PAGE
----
It can be difficult to approach an expansion to a title of such significance as World of Warcraft with an objective eye, given its storied history and ingrained nostalgia. Fond memories of some aspects of the title intermingle with the less interesting moments, and it all becomes a sea of high and low memories that stretch out over the past 10 years. I could let this review devolve into a list of such high and low moments, but this is a review of Warlords of Draenor, and not the content that has come before it. Besides, at this point in time it is clear that everyone involved with the World of Warcraft MMO has strong feelings or opinions one way or another based on their own minimal or extensive time with the game.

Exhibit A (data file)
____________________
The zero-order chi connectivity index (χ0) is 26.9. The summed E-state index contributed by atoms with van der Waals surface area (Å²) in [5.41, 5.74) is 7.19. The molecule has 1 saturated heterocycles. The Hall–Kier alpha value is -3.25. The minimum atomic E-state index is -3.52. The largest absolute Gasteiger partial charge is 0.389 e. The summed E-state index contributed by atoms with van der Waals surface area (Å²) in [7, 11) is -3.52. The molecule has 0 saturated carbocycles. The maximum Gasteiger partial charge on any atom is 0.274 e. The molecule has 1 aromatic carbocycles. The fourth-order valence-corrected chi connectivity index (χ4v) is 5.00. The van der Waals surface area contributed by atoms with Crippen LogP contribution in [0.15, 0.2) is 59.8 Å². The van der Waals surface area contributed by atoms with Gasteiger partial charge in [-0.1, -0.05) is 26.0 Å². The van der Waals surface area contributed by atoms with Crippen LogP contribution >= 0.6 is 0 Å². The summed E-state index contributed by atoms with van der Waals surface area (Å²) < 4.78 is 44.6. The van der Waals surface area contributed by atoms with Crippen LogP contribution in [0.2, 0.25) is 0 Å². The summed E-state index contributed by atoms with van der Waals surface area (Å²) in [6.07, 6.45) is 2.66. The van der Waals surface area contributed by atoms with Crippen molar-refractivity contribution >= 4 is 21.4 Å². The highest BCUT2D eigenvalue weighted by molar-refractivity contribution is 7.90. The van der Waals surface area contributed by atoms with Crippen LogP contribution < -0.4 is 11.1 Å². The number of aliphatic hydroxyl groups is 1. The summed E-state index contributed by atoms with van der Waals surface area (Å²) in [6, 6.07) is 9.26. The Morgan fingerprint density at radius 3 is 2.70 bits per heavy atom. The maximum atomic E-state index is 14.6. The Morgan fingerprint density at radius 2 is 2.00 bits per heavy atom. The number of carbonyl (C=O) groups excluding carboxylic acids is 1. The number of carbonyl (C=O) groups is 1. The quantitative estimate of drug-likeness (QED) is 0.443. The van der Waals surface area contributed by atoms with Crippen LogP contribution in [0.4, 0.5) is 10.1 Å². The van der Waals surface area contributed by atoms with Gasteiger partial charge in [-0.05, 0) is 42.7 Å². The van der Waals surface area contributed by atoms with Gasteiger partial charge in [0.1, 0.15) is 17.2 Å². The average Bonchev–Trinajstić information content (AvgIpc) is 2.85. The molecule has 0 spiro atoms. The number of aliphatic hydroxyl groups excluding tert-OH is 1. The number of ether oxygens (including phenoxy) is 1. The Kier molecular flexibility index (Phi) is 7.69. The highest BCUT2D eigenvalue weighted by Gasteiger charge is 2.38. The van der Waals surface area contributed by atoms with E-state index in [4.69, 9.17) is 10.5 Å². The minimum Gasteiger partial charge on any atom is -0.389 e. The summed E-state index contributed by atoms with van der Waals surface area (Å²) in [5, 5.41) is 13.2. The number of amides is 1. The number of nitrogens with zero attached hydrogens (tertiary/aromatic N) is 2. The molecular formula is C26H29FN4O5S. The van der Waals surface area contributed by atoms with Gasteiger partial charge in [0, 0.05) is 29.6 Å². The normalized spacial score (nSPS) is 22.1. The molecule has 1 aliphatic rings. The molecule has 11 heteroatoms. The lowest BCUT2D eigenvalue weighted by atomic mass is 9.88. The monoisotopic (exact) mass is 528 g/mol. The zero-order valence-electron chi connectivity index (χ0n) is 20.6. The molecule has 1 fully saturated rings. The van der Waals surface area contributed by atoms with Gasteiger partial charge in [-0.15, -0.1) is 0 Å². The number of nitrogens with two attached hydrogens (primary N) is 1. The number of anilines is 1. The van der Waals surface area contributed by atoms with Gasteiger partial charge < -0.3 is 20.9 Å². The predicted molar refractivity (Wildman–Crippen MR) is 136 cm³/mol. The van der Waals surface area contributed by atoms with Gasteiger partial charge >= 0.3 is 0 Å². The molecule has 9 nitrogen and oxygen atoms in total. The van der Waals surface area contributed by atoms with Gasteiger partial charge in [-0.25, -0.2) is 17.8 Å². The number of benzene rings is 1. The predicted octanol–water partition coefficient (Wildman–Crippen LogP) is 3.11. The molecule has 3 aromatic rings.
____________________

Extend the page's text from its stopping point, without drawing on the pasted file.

That being established, let’s take a look at the Warlords of Draenor expansion, and allow me to share my personal thoughts and feelings on its content and presentation with you. I will start by saying that what immediatly grabbed me and piqued my interest was the setting. Returning to what was one of my favorite locations (the Outlands from The Burning Crusade expansion) created a much higher level of interest than any ancient world-shattering dragon or mist-shrouded island could have. Combine that with a return to a more traditional “Orcs vs. Humans” vibe, and an uncharted old version of Draenor ripe for settling and exploring, and they had me. The return to a location from the past that was as beloved as Outlands was (I’m sure) no accident, and even though the time-travel silliness required to achieve this is a bit trite (I am still unsure if I am in the past, or the present but an alternate reality?) I can suspend my requirement for this to make absolute sense and simply enjoy the ride. After all, it worked with Star Trek and Star Trek Into Darkness…